Combustion Products: Reducing Risk

A few special precautions can help significantly reduce the risk of combustion products emanating from your smoke producing appliances, such as fireplaces, cookstoves, and space heaters.

Chimneys, Flues, and Furnaces

Damaged, blocked, or leaking flues and chimneys release toxic and potentially lethal combustion gases, carbon monoxide, and particles. Always strictly follow the service and maintenance schedule found in the manufacturer instructions, especially in regards to the frequency of changing your filter. At minimum, filters should be changed every 1-2 months during periods of use.

Proper maintenance is important in protecting against corrosion and leaking. For all chimneys, flues, furnaces, and other central air handling systems, make annual appointments for inspections. Pay special attention to, and immediately repair, any cracked or damaged parts.


In order to keep your woodstove emissions to a minimum, make sure that your stove meets EPA emissions standards and is properly sized for the space. Always use proper wood and ensure that all doors fit tightly.

Gas Cooking Stoves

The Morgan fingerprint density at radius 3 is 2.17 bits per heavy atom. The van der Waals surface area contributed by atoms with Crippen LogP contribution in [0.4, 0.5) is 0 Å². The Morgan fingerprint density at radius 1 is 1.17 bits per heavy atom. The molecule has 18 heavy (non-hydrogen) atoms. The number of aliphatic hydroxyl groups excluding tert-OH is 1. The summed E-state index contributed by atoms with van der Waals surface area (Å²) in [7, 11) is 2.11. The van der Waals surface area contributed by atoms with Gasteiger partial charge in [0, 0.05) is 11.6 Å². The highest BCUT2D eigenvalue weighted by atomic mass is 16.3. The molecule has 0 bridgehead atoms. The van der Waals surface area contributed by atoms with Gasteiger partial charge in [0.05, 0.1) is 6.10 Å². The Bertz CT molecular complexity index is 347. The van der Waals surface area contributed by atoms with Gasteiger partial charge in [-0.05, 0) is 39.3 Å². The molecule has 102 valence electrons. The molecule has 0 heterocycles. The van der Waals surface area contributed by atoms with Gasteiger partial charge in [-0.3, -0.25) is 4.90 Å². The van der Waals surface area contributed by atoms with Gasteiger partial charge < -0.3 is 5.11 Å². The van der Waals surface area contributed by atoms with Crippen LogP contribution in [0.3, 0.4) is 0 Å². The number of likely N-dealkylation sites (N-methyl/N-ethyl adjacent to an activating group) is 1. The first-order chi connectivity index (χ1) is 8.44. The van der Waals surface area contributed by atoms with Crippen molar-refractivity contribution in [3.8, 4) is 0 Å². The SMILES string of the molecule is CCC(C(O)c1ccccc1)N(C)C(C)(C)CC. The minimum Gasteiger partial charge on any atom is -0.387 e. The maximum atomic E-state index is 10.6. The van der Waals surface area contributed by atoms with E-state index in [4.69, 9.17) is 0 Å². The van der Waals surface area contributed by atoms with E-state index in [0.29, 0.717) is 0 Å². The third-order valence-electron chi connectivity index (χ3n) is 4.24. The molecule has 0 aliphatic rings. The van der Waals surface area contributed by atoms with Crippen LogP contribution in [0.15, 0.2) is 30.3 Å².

There are two main steps to reducing the emission of pollutants from your gas cooking stoves and ranges. The first is to make sure that the exhaust fans are properly installed and used. Venting your fan to the outdoors can decrease the exposure of combustion products in your home. The second is to make sure that your burners are correctly adjusted. When buying a new stove, look for one with a pilot-less ignition. For older stoves, get your gas company to adjust the burner until the flame tip burns blue. A persistent yellow-tipped flame is a sign of improper adjustment and increased pollutant emissions. Gas stoves should never be used to heat your home.

Unvented space heaters

When operating unvented gas or kerosene space heaters, make sure to always read and follow the manufacturer’s directions, especially regarding the proper adjustment of the heater and use of fuel. When in use, always keep a door or window slightly open in order to ensure adequate airflow. For all space heaters, regularly check the color of the flame; a persistent yellow-tipped flame is a sign of maladjustment and increased pollutant emissions.

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